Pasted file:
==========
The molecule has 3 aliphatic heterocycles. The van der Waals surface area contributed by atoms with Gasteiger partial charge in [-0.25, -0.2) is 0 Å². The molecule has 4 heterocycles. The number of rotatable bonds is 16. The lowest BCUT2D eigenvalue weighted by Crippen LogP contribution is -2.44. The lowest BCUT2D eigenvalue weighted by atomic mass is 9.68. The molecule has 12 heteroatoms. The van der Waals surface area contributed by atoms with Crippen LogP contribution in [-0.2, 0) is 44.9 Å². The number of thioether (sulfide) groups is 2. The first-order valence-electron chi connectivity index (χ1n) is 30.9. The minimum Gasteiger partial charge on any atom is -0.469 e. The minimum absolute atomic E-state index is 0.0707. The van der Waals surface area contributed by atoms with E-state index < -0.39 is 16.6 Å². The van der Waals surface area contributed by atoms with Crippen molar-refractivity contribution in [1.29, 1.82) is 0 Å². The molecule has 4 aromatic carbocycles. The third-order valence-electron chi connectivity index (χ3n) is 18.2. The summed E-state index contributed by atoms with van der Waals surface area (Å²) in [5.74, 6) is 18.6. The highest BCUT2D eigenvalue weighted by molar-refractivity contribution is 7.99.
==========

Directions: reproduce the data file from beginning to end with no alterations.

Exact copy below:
The molecule has 3 aliphatic heterocycles. The van der Waals surface area contributed by atoms with Gasteiger partial charge in [-0.25, -0.2) is 0 Å². The molecule has 4 heterocycles. The number of rotatable bonds is 16. The lowest BCUT2D eigenvalue weighted by Crippen LogP contribution is -2.44. The lowest BCUT2D eigenvalue weighted by atomic mass is 9.68. The molecule has 12 heteroatoms. The van der Waals surface area contributed by atoms with Crippen LogP contribution in [-0.2, 0) is 44.9 Å². The number of thioether (sulfide) groups is 2. The first-order valence-electron chi connectivity index (χ1n) is 30.9. The minimum Gasteiger partial charge on any atom is -0.469 e. The minimum absolute atomic E-state index is 0.0707. The van der Waals surface area contributed by atoms with E-state index < -0.39 is 16.6 Å². The van der Waals surface area contributed by atoms with Crippen molar-refractivity contribution in [1.29, 1.82) is 0 Å². The molecule has 4 aromatic carbocycles. The third-order valence-electron chi connectivity index (χ3n) is 18.2. The summed E-state index contributed by atoms with van der Waals surface area (Å²) in [5.74, 6) is 18.6. The highest BCUT2D eigenvalue weighted by molar-refractivity contribution is 7.99.